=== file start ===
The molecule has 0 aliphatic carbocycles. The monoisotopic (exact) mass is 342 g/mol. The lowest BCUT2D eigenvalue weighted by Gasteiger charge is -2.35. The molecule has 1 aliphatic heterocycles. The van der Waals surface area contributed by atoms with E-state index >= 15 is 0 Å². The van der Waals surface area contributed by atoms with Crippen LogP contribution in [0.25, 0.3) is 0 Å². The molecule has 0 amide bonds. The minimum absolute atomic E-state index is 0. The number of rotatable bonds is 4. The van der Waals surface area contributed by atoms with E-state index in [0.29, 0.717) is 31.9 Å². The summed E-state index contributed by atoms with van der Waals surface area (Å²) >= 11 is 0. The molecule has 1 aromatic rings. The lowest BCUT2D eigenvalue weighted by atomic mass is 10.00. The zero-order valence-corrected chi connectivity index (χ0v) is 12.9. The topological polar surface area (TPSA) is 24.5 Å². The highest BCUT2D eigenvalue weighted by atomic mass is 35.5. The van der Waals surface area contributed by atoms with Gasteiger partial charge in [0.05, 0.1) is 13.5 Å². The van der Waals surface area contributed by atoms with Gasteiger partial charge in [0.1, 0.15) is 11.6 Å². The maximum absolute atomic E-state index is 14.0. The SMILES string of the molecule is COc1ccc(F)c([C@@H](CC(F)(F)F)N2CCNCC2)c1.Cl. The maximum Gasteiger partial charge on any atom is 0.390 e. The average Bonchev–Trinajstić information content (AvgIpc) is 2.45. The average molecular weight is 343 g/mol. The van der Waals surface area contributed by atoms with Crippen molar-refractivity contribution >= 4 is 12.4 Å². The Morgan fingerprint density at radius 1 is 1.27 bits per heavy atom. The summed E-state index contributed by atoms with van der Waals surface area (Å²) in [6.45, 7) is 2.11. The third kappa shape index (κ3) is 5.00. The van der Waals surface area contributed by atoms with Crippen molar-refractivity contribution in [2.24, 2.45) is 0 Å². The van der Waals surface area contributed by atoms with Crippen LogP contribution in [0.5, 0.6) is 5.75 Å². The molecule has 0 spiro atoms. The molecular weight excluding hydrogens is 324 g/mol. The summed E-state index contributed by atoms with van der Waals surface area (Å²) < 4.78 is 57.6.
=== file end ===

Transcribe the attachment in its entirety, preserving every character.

The molecule has 0 aliphatic carbocycles. The monoisotopic (exact) mass is 342 g/mol. The lowest BCUT2D eigenvalue weighted by Gasteiger charge is -2.35. The molecule has 1 aliphatic heterocycles. The van der Waals surface area contributed by atoms with E-state index >= 15 is 0 Å². The van der Waals surface area contributed by atoms with Crippen LogP contribution in [0.25, 0.3) is 0 Å². The molecule has 0 amide bonds. The minimum absolute atomic E-state index is 0. The number of rotatable bonds is 4. The van der Waals surface area contributed by atoms with E-state index in [0.29, 0.717) is 31.9 Å². The summed E-state index contributed by atoms with van der Waals surface area (Å²) >= 11 is 0. The molecule has 1 aromatic rings. The lowest BCUT2D eigenvalue weighted by atomic mass is 10.00. The zero-order valence-corrected chi connectivity index (χ0v) is 12.9. The topological polar surface area (TPSA) is 24.5 Å². The highest BCUT2D eigenvalue weighted by atomic mass is 35.5. The van der Waals surface area contributed by atoms with Gasteiger partial charge in [0.05, 0.1) is 13.5 Å². The van der Waals surface area contributed by atoms with Gasteiger partial charge in [0.1, 0.15) is 11.6 Å². The maximum absolute atomic E-state index is 14.0. The SMILES string of the molecule is COc1ccc(F)c([C@@H](CC(F)(F)F)N2CCNCC2)c1.Cl. The maximum Gasteiger partial charge on any atom is 0.390 e. The average Bonchev–Trinajstić information content (AvgIpc) is 2.45. The average molecular weight is 343 g/mol. The van der Waals surface area contributed by atoms with Crippen molar-refractivity contribution >= 4 is 12.4 Å². The Morgan fingerprint density at radius 1 is 1.27 bits per heavy atom. The summed E-state index contributed by atoms with van der Waals surface area (Å²) in [6.45, 7) is 2.11. The third kappa shape index (κ3) is 5.00. The van der Waals surface area contributed by atoms with Crippen molar-refractivity contribution in [2.24, 2.45) is 0 Å². The van der Waals surface area contributed by atoms with Crippen LogP contribution in [0.5, 0.6) is 5.75 Å². The molecule has 0 spiro atoms. The molecular weight excluding hydrogens is 324 g/mol. The summed E-state index contributed by atoms with van der Waals surface area (Å²) < 4.78 is 57.6.